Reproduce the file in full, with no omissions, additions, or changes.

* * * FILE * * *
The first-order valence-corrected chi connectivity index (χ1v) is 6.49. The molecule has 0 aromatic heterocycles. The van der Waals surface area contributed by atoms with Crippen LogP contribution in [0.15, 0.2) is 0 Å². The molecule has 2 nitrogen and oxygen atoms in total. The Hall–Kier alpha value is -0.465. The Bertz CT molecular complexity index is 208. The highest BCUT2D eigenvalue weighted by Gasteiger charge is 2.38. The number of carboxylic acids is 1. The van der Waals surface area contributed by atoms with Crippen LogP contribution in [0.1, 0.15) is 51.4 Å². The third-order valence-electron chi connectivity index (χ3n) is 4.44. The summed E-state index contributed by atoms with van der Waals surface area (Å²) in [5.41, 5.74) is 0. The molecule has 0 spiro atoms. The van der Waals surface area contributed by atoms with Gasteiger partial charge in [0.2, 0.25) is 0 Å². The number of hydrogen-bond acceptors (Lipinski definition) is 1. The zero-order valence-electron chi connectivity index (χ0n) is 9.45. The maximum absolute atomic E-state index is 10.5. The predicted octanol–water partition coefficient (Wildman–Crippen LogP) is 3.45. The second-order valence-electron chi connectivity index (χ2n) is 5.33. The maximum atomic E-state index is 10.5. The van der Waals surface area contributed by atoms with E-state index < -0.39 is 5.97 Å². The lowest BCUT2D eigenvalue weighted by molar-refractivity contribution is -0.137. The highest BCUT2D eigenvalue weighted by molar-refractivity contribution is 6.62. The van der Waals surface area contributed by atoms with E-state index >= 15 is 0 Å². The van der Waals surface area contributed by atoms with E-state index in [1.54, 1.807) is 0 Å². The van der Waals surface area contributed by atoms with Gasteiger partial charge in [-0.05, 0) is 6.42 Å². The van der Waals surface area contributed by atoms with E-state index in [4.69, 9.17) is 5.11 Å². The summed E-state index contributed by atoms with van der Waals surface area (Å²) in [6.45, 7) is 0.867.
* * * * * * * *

The first-order valence-corrected chi connectivity index (χ1v) is 6.49. The molecule has 0 aromatic heterocycles. The van der Waals surface area contributed by atoms with Crippen LogP contribution in [0.15, 0.2) is 0 Å². The molecule has 2 nitrogen and oxygen atoms in total. The Hall–Kier alpha value is -0.465. The Bertz CT molecular complexity index is 208. The highest BCUT2D eigenvalue weighted by Gasteiger charge is 2.38. The number of carboxylic acids is 1. The van der Waals surface area contributed by atoms with Crippen LogP contribution in [0.1, 0.15) is 51.4 Å². The third-order valence-electron chi connectivity index (χ3n) is 4.44. The summed E-state index contributed by atoms with van der Waals surface area (Å²) in [5.41, 5.74) is 0. The molecule has 0 spiro atoms. The van der Waals surface area contributed by atoms with Gasteiger partial charge in [0.2, 0.25) is 0 Å². The number of hydrogen-bond acceptors (Lipinski definition) is 1. The zero-order valence-electron chi connectivity index (χ0n) is 9.45. The maximum absolute atomic E-state index is 10.5. The predicted octanol–water partition coefficient (Wildman–Crippen LogP) is 3.45. The second-order valence-electron chi connectivity index (χ2n) is 5.33. The maximum atomic E-state index is 10.5. The van der Waals surface area contributed by atoms with E-state index < -0.39 is 5.97 Å². The lowest BCUT2D eigenvalue weighted by molar-refractivity contribution is -0.137. The highest BCUT2D eigenvalue weighted by molar-refractivity contribution is 6.62. The van der Waals surface area contributed by atoms with E-state index >= 15 is 0 Å². The van der Waals surface area contributed by atoms with E-state index in [1.54, 1.807) is 0 Å². The van der Waals surface area contributed by atoms with Gasteiger partial charge in [-0.05, 0) is 6.42 Å². The van der Waals surface area contributed by atoms with E-state index in [4.69, 9.17) is 5.11 Å². The summed E-state index contributed by atoms with van der Waals surface area (Å²) in [6.45, 7) is 0.867.